Dear Rabbi: I had been praying intensively on my own in my home for about two years, then, everything went bad. That is, whenever I would pray, something literally unfortunate for me would occur in my life. Then, one weekend I did an intensive Friday night Shabbat session at home by myself, much more so than I had ever before. However, on that very Sunday, a man attacked me repeatedly and totally unprovoked, but fortunately I was able to repel his assault. However, since he was left with a mark on him, he called the police and next second I was being escorted away to the local police station, under arrest for assault, being led by two police officers and my hands bound behind me in handcuffs. I have since felt: what could HaShem want from me? not to pray? I have a sleep disorder and am unable to attend Saturday services; is it such a sin to pray on one’s own? I have not now prayed for the last year. I would like to someday start to pray The Shema, The Shemone Eshrei and other Prayers again, but am literally fearful of doing so. What is your take on this: might I start saying my prayers again? have I sinned so horribly that HaShem does not want my prayers? I would greatly appreciate a reply. Thank YOU!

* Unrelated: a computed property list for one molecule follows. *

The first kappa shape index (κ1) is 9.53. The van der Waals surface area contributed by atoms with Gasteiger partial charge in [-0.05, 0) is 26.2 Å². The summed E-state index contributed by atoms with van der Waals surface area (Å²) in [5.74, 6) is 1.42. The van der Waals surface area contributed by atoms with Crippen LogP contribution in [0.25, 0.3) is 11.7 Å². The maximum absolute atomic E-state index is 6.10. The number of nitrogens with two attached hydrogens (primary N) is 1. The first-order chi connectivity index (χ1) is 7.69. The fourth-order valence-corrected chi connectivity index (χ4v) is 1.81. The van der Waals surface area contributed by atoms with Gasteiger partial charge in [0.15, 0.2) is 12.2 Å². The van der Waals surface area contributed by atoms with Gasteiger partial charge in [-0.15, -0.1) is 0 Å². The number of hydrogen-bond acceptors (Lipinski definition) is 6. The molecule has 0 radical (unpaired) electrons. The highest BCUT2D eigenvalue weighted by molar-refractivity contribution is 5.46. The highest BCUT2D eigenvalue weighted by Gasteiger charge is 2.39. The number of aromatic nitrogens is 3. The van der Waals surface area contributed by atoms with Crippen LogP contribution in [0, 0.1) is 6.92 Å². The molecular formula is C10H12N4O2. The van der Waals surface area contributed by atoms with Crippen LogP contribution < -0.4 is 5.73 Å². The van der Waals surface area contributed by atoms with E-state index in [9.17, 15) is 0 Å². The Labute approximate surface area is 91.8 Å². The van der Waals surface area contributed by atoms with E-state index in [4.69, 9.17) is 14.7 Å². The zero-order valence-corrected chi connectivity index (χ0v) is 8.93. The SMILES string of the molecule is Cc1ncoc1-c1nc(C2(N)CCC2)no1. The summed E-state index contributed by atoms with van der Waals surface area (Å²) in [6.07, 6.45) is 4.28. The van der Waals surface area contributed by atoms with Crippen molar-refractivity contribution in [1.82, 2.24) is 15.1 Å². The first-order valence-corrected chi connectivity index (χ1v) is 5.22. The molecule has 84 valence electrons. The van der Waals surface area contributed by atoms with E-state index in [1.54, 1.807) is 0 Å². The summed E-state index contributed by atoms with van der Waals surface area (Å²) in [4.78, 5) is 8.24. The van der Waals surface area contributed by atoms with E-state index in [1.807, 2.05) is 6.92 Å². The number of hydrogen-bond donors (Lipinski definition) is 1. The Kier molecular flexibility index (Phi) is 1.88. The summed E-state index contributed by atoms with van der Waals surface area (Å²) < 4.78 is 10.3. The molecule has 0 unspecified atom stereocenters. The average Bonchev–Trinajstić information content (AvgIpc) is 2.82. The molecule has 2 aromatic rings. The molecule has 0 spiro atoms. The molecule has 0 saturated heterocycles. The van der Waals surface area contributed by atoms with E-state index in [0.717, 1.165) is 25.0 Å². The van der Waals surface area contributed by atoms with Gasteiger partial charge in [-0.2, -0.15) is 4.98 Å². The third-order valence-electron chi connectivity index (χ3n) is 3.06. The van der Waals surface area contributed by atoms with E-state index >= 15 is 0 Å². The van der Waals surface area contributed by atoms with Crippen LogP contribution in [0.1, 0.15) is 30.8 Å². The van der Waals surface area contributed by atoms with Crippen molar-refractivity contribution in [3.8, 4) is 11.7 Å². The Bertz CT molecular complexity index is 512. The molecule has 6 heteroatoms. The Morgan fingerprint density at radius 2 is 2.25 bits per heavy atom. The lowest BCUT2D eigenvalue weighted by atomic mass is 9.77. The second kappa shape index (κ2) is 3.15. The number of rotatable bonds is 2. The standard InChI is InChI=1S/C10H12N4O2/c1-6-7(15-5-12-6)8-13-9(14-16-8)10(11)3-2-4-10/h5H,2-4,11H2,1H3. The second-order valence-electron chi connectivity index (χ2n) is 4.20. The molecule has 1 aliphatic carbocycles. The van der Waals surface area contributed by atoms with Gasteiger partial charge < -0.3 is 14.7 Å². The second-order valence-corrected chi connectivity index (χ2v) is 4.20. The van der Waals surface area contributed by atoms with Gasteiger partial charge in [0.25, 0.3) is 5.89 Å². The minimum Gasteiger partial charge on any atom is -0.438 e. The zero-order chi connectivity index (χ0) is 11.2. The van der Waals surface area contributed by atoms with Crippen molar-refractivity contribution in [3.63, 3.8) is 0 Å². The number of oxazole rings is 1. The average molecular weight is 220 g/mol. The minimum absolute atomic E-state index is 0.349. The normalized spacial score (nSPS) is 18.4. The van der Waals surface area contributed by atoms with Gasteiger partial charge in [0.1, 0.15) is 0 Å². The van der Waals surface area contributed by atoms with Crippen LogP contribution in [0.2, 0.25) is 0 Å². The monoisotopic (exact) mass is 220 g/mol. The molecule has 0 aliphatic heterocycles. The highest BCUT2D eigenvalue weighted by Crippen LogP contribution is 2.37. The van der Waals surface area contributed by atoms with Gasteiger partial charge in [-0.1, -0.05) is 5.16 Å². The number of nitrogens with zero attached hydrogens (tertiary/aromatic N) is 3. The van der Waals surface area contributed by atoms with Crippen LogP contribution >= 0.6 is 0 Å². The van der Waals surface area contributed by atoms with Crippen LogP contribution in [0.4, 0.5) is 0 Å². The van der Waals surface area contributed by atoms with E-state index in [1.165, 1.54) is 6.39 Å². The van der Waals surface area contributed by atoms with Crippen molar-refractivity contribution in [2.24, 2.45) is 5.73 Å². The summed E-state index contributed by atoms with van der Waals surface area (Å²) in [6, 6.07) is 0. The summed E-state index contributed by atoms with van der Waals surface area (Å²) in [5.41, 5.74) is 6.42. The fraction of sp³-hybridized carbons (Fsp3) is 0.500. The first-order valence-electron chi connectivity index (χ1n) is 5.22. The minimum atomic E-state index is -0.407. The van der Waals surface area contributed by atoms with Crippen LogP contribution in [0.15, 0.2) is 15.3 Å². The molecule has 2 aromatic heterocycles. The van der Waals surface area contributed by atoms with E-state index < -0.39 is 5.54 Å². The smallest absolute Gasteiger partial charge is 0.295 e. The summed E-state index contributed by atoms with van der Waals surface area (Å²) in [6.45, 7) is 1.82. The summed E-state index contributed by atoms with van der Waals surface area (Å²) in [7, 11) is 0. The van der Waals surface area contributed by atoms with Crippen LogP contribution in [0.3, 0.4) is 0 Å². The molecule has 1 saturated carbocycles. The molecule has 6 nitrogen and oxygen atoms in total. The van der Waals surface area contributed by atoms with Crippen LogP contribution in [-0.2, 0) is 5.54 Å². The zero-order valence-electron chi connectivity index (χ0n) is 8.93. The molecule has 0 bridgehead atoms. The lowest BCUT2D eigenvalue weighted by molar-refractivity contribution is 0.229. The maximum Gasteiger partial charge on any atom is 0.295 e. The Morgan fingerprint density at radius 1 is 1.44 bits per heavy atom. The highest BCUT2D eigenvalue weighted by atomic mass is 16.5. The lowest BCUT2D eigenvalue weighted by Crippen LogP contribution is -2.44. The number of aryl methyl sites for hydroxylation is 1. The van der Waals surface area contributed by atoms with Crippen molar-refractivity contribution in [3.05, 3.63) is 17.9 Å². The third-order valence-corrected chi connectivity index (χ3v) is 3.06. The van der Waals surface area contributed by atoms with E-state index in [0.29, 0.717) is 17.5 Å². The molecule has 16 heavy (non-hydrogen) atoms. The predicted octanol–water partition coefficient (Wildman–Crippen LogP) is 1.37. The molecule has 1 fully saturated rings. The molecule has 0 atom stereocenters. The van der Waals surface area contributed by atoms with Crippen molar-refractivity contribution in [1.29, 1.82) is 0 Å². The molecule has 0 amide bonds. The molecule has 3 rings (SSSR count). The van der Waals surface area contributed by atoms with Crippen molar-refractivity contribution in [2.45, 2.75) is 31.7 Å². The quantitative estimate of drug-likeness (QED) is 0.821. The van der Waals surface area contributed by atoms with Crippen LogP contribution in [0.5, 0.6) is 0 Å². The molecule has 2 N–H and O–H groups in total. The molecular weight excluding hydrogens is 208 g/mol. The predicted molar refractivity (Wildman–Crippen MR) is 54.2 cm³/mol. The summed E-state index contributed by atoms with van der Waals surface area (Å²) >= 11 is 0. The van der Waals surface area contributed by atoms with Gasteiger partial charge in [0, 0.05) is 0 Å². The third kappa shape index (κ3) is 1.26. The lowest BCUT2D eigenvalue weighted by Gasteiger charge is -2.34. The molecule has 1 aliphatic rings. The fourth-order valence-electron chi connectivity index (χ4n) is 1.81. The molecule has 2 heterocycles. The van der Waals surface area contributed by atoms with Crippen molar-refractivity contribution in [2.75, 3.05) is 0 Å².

I wanted to respond to your letter right away, but every time I started to write, I felt that I was not giving over the proper messge. You are undergoing a difficult test, and you must be thinking that Hashem is rejecting you and your prayersa. That is certainly not true. I do not know you, but I believe intensely that when HaShem places obstacles in our path, He is actually drawing us closer, by forcing us to excersize faith and commitment beyond the level of which we thought we were capable. There is no question in my mind that Hashem loves you and that your prayer at home is pleasing to Him. You are definitely justified to pray at home if your health does not allow you to get to a minyan (It would be a good idea to pray with a minyan on occasion if you can, there is much spiritual value to being part of the kehila, but halachically your health is the first priority). I wish you much strength and offer you an ear for your trials.